Finally, drug importation fundamentally alters how patients receive care. First, to the extent that drug importation authorizes patients to purchase foreign drugs online, a drug importation program normalizes such behavior. In an effort to save money, patients will seek to purchase certain drugs online from what they believe are legitimate Canadian or developed country online pharmacies. However, patients will not necessarily be able to distinguish “legitimate” online vendors from those that are illegal or dispensing counterfeit drugs. Patients will think any online purchasing of drugs is safe, thereby subjecting themselves to a greater risk of counterfeit online drugs.

Second, drug importation promotes fragmented care, a concept that U.S. policymakers are trying to eliminate, not facilitate. This concern is of greatest concern with regard to patients purchasing from foreign online pharmacies. Canadian pharmacists can only dispense prescriptions issued by Canadian prescribers.[18] Accordingly, patients must engage with Canadian prescribers to obtain their low-cost medications-possibly through telemedicine-while still engaging with U.S. health care providers for all of their other medical needs. There is no assurance that patients’ interactions and medical records with Canadian prescribers and pharmacists will be shared with their American counterparts, yielding a fragmented and disconnected picture of a patient’s health care profile. For example, comprehensive medication reviews as part of Medication Therapy Management will not be comprehensive due to the lack of connectivity between U.S. providers and Canadian pharmacies.

In a similar vein, use of online pharmacies for drug importation weakens the pharmacist-patient relationship. It is much more difficult for a patient to receive counseling from a foreign online pharmacy than to receive such counseling face-to-face from their neighborhood community pharmacist. Moreover, it will be difficult for a community pharmacist to provide such counseling with missing pieces of the patient’s health care profile located overseas.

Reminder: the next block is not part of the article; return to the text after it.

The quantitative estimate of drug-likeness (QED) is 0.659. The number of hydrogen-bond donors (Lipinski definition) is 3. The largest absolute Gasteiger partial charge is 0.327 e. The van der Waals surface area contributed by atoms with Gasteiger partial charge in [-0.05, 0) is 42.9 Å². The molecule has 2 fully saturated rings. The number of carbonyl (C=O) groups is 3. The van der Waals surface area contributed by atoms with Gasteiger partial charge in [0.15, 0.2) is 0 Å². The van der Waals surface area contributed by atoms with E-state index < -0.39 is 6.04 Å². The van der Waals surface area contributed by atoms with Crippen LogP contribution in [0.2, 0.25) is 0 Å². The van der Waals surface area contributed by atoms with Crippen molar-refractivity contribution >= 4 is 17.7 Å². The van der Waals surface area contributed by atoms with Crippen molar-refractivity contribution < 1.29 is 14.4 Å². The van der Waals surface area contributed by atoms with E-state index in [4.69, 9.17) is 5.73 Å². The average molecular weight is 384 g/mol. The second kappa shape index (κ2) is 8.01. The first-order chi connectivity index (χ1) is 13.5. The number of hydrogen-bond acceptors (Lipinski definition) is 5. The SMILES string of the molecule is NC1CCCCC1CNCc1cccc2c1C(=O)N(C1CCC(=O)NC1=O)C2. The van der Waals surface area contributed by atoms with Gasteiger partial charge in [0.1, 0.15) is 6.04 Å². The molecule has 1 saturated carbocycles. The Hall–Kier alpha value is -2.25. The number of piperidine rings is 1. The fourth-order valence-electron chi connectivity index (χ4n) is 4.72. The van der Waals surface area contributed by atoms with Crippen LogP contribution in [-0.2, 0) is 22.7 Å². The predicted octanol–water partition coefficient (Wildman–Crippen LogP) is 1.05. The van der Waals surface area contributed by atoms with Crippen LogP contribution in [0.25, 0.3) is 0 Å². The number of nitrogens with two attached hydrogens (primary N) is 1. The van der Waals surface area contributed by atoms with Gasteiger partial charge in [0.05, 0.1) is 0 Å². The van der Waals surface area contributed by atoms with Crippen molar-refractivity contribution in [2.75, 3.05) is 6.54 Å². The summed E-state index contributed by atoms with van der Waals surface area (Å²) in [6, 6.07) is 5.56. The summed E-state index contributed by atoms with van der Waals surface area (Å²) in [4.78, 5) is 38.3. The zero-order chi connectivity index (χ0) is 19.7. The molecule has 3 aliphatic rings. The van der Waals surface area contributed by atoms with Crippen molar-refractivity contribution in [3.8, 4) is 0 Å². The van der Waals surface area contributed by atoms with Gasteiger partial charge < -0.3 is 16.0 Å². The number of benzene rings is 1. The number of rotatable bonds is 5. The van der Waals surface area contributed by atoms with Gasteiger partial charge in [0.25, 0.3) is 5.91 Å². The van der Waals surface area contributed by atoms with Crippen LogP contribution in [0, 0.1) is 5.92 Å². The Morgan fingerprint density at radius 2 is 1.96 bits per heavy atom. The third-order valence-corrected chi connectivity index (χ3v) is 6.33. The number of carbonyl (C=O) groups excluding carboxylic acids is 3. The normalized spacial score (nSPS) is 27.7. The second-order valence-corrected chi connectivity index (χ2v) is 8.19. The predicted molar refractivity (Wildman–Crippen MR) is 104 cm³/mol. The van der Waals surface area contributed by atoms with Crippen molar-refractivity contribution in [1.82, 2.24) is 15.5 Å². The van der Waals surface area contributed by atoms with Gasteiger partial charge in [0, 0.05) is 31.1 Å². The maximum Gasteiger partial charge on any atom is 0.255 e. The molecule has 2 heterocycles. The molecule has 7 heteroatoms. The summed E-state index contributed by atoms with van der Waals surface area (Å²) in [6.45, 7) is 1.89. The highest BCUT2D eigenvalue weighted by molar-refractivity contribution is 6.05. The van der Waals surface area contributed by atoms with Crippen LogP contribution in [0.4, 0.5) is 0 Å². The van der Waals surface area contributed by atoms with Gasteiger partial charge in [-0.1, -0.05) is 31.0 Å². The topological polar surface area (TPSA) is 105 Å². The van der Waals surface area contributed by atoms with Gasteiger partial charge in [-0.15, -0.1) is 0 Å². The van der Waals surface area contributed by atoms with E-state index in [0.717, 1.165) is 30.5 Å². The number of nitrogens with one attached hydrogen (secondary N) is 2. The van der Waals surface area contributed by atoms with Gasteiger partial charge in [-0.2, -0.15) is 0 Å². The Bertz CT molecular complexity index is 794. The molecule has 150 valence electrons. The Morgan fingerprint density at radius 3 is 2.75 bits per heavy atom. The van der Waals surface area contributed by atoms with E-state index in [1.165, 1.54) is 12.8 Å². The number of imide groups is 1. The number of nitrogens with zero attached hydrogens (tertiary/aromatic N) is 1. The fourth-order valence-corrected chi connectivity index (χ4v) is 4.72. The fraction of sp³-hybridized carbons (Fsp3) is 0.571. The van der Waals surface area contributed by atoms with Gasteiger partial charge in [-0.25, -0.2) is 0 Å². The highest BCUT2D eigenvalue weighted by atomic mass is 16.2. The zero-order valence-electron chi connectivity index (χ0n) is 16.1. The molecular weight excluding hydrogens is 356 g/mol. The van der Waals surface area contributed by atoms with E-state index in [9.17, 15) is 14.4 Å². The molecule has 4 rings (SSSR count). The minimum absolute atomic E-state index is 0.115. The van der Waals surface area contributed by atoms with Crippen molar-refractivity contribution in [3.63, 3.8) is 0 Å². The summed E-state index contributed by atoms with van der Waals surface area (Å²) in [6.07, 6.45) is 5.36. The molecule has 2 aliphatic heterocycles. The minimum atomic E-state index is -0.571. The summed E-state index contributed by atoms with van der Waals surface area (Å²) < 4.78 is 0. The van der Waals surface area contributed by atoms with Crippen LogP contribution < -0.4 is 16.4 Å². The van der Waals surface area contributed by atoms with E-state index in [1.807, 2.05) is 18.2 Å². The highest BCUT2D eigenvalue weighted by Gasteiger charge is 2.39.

Moreover, the U.S. trend toward value-based care is undermined by drug importation. Value-based care does not work when a patient receives some of their care outside of the value-based care structure. Nonetheless, drug importation, particularly through foreign online pharmacies, would create such a scenario, as the U.S. value-based standards are not incorporated into the foreign pharmacy’s system. Outcomes-based reimbursement also suffers when providers subject to such reimbursement may be penalized for the actions of foreign pharmacies or patients’ reactions to non-FDA approved medications.     

In summary, on the surface, opening the borders to foreign drug importation may seem like an easy way to generate cost savings and attack high drug prices. In reality, drug importation is a highly complex and extremely challenging policy endeavor. From compliance with existing laws to truly generating cost savings to ensuring patient safety, land mines abound. The rapid movement toward drug importation at both the state and federal level may prove more challenging than politicians would have you believe.   




[1] Fla. Stat. § 381.02035 (2019).

[2] Fla. Stat. § 499.0285 (2019).

[3] Vt. Stat. Ann. tit. 18, §§ 4651-4656 (2018).

[4] Safe and Affordable Drugs from Canada Act of 2019, S. 61, 116th Cong. (2019).

[5] Affordable and Safe Prescription Drug Importation Act, S. 97, 116th Cong. (2019).

[6] Drug Supply Chain Security Act, 21 U.S.C. §§ 360eee-360eee-4 (2017).

[7]Id. at § 360eee-4(a) and (b).

[8] Fla. Stat. § 381.02035(3)(c).

[9] S. 97.

[10] 21 U.S.C. § 360eee-1(b)(3), (c)(3), and (d)(3) .

[11]Id. at § 360eee(2).

[12]Id. at § 360eee(14) and (20).

[13]Id. at § 360eee-1(a)(1) and (2)(A).

[14] Agency of Human Serv., Wholesale Importation Program for Prescription Drugs Legislative Report (2018).

[15] Scott Gottlieb, What Trump Should Have Said on Drug Prices, Forbes, March 4, 2016; Letter from Robert M. Califf, MD, MACC, Donald F. Fortin, MD Professor of Cardiology, Duke University School of Medicine, et al., to Members of Congress (March 16, 2017).  Available at:


[16] World Health Org., 1 in 10 Medical Products in Developing Countries is Substandard or Falsified (2017).

[17] HHS Task Force on Drug Import., Dep’t of Health and Human Serv., HHS Report on Prescription Drug Importation 60-61 (2004) citing Letter from Diane C. Gorman, Assistant Deputy Minister, Health Canada, to Richard H. Carmona, Surgeon General of the U.S. Public Health Service (June 1, 2004).

[18] National Association of Boards of Pharmacy, Statement on Prescription Drug Importation Proposals (2019).  Available at


Christopher R. Smith is a senior counsel in the Health Care & Life Sciences and Litigation & Business Disputes practices, in the Washington, DC, office of Epstein Becker Green.